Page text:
LW Conolly Theatre Archives

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History

Since 1969 the Library has been acquiring theatre collections, but it was really during the 1980s after the formal establishment of Archival and Special Collections that Leonard Conolly’s leadership as chair of the Drama Department (1981-1988) and later as Associate Vice-President Academic (1988-1992) helped firmly establish the University of Guelph as a destination for the study of theatre history. It was through Conolly’s contacts and discussions with significant Ontario theatres such as Phoenix and Tarragon in Toronto and the Grand in London, that soon led to their boards to agree to donate what was then a precious but endangered cultural heritage for Canadian drama and theatre. These rich and varied holdings, now known as The L.W. Conolly Theatre Archives, have become a major resource used by Guelph faculty and students as well as researchers within Canada and from around the world.

Collection Strengths

The collections are focused on the work of Bernard Shaw; modern Ontario theatre companies; and playwrights, actors, directors, designers, cutters, and administrators active in Ontario theatre life. Over the years, the Library's commitment has grown significantly to the point that it has become the largest collection of Canadian theatre and Shaw-related materials in Canada with more than 200 collections in its holdings.

Professional Theatres

Major theatres in regional centres are well-represented in our holdings: the Shaw Festival in Niagara-on-the-Lake, Theatre Aquarius in Hamilton, the Grand Theatre in London, and the Great Canadian Theatre Company in Ottawa.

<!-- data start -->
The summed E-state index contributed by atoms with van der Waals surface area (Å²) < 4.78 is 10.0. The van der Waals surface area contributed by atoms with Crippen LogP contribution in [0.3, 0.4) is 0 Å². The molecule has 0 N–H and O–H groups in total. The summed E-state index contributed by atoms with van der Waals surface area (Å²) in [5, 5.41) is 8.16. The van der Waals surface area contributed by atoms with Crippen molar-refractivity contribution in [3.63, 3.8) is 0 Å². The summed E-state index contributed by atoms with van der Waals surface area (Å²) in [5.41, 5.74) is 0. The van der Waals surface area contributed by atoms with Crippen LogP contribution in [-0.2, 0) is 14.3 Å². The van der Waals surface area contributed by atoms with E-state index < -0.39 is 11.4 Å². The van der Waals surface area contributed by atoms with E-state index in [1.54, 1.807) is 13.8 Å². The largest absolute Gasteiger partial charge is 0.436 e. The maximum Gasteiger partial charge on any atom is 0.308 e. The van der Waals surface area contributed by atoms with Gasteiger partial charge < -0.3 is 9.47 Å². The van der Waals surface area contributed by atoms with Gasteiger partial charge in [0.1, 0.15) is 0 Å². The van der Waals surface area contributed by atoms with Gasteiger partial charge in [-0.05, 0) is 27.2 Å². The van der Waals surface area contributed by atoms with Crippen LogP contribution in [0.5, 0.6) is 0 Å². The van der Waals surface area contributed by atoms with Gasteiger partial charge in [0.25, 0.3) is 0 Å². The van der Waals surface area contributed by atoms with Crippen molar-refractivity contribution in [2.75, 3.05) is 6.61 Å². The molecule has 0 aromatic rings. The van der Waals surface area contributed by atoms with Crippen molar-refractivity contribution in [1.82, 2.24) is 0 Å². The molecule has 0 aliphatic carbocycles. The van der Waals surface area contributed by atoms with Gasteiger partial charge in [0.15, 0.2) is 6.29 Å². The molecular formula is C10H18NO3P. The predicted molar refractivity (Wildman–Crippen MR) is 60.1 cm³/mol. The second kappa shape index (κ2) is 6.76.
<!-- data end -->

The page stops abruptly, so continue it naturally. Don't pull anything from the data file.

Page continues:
Smaller Companies

A great many smaller Ontario companies such as the Blyth Festival, and Le Théâtre Français de Toronto, Theatre Terra Nova from Hamilton; the Blyth Festival; and the Lighthouse Festival from Port Dover are represented in the collection.

Companies that Ceased Operation

The records of many companies such as the Toronto-based Phoenix Theatre, NDWT, and Toronto Workshop Productions, as well as Theatre and Company (Kitchener), alas no longer in operation, have also been acquired and preserved.

International Reach

In addition to holdings representing theatre in Ontario, many individuals have generously donated their own personal papers and materials which represent not just their work in Ontario but also internationally. Our library is much richer with holdings from Christopher Newton, William Hutt, Richard Rose, Judith Thompson, Hilary Corbett, Cameron Porteous, Tony van Bridge, Neil Munro, Susan Benson, George Walker, Barry Morse, and many others.

Topical, Activist, Thematic Companies

Children's theatre (Young People's Theatre, the Carousel Players, Theatre on the Move), First Nations theatre (Native Earth Performing Arts), LGBTQ theatre (Sky Gilbert fonds, Buddies in Bad Times), feminist theatre (Windsor Feminist Theatre, Nightwood Theatre) multicultural and community theatre (Black Theatre Canada, Cahoots Theatre Projects, Eramosa Community Players), and various forms of theatre outside the mainstream (Toby Gordon Ryan Collection, Theatre Smith-Gilmour, Theatre Columbus Outaouais Popular Theatre, and Necessary Angel) are other facets of the rich complexity of Ontario and Canadian theatre reflected in the Guelph archives.

Professional Organizations and Associations

Archives of major national professional organizations are also housed at Guelph, including the Professional Association of Canadian Theatres, the Associated Designers of Canada, and the Playwrights' Union of Canada, while the archives of the Association for Canadian Theatre Research and the records of the 1991 International Women Playwrights Conference provide two examples of the preservation of important research and scholarship resources.

Late 19th-Century Collections